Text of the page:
Review: Alien: Isolation


Platform: PC, PS3, PS4, 360, XBO
Release: 2014

Finally. A truly great Alien game.

After the hugely disappointing Colonial Marines fans were questioning whether this new title would be another poorly made cash grab or a genuinely scary Alien game. I’m glad to say it’s the latter. Sega’s The Creative Assembly team have done a fantastic job at portraying the tense, helpless feeling that Ellen Ripley felt during the first Alien film and created a game that is unafraid of daring to try something new.

The game starts off with you taking control of Amanda Ripley whom is looking for her mother, Ellen Ripley, after the events of the original film. She has been told that the flight recorder from the Nostromo is found on a space station called Sevastopol and is asked to come along to hopefully gain some sort of closure over her long lost mother. Things go quickly wrong while preparing to enter the station and Amanda becomes stranded from the rest of the crew.

As she quickly realises there are serious problems aboard the station, one of them being an Alien. From here on out she must survive by herself with the little amount of resources and weapons available to her. As the game progresses players can (if they are vigilant enough) find upgrades and blueprints for craftable weapons.

Similar to The Last of Us’ crafting system Isolation also has players collect parts to combine together to create items. Such items include medkits, molotovs and flares. All of which will help you survive the horrors in store.

It wouldn’t be an Alien game without a Xenomorph and Isolation brings the iconic character to life in the most terrifying way. Meeting the creature for the first time is a harrowing experience and that feeling of sheer dread carries with you the entire game until it reaches its phenomenal finale. Unlike previous games you can not kill it, but by using your limited amount of items you can distract it or scare it away for a very short period of time. I’m talking 15 seconds or so, then it’s back to hunting you down. The AI is erratic and relentless, picking up every loud step. It will even react to items that are currently being used, such as the motion tracker.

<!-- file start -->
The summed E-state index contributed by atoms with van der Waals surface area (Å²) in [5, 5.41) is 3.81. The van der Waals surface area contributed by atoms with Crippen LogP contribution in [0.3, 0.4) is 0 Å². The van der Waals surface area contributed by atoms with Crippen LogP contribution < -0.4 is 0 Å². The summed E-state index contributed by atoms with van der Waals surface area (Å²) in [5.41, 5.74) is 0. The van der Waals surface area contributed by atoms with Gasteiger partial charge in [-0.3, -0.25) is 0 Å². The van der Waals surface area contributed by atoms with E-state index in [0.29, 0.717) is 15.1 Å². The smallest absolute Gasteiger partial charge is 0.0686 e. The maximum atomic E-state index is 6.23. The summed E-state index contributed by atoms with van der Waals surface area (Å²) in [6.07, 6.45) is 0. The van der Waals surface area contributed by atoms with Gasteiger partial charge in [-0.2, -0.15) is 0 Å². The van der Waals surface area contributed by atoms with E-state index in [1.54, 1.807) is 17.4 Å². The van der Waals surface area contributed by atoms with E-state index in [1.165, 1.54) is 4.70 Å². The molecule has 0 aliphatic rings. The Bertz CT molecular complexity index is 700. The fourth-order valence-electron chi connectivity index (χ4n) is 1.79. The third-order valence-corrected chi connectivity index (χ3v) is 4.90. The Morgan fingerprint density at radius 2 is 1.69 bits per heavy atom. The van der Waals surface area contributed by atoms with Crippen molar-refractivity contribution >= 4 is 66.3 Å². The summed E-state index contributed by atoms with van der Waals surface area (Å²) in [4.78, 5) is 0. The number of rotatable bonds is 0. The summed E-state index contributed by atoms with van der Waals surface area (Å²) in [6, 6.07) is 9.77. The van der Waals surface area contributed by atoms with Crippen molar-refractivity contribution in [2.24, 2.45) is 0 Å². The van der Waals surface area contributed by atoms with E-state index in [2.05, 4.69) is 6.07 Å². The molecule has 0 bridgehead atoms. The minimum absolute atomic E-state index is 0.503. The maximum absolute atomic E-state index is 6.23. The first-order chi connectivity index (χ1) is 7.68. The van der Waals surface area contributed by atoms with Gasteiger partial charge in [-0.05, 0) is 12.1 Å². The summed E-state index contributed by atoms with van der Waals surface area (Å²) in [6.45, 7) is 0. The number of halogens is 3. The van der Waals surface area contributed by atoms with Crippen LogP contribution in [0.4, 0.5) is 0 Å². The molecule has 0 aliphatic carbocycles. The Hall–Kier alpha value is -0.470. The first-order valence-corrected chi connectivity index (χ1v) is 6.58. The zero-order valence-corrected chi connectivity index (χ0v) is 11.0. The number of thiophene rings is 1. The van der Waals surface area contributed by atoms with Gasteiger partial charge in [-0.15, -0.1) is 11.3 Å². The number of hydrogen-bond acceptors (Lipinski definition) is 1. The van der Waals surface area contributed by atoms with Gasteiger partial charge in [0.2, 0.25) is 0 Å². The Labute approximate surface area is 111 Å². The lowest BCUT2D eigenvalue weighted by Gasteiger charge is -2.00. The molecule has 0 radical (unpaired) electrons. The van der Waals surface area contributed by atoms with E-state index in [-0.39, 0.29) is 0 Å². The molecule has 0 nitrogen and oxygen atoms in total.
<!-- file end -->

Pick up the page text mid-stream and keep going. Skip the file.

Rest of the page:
Phew, safe for now.

Phew, safe for now.

Possibly your best friend in the entire game the motion tracker gives the player the ability to track nearby moving enemies. While it does not give an exact pinpoint on the location it does tell you how close to your proximity it is. But as mentioned earlier the Alien will take notice if it is used in its vicinity as the detector gives out a loud beeping noise when it has something on its radar.

Isolation gives players a wide range of difficulty settings to pick from, allowing even gamers new to stealth games a chance at surviving. I found the difficulty to not ramp up at a steady pace but that it changed wildly during the game. There are sections early on in the game where the Alien is constantly on you, forcing yourself to be on your toes for a good few hours. While later on the Alien is absent for a period of time and the game becomes drastically easier. I don’t however see this as a huge problem and having difficulty spikes causes the player to be always alert, never knowing what’s around the corner.

Alien. Isolation Screen Shot 18:01:15 13. 13

…..aaaaaaand breathe

To save your progress you have to find a save station, which are typically spread somewhat far apart and take a few seconds to activate. Yes, you can still be killed while trying to save. In fact there are hardly any moments in the game where you truly feel safe. Everything you do in the game world is in real time; from crafting weapons to accessing logs on a computer terminal. Players have to be alert at all times and aware of potential threats nearby to avoid having to redo a section over. Especially because if the Alien grabs hold of you it is a 1 hit kill, no escape and no way of fighting back.

I was a tad unsure if I wanted to purchase this game, down to the fact that some reviewers were saying that the game has too much backtracking and filler. I did not find that the case at all. Indeed, you do have to revisit some areas a second time but only after quite some time and the objectives are entirely different. Don’t get me wrong, they could have perhaps cut out some unnecessary sections of the game, as a first playthrough does last 15-20 hours, but personally I enjoyed the game so much that I didn’t want it to end.

For die hard Alien fans there are also 2 pieces of DLC available to purchase. These were originally included in certain pre-orders and have you play as Ellen Ripley and crew on the Nostromo during sections of the first film. While short in length (30 mins each) being able relive these classic moments for yourself is a treat. They are also voiced by most of the original cast.

From the Crew Expendable DLC

From the Crew Expendable DLC

This is a game for horror fans, make no mistake about it. If you enjoy games like Dead Space and Outlast then this is a must play. Not only did they stay true to the movies but they have created something totally worthy of being an instalment of the Alien series. Hopefully a sequel is in the works.

 

 

Tags: ,

You may also like

Chromecast Review

Review: Proteus

LEAVE A COMMENT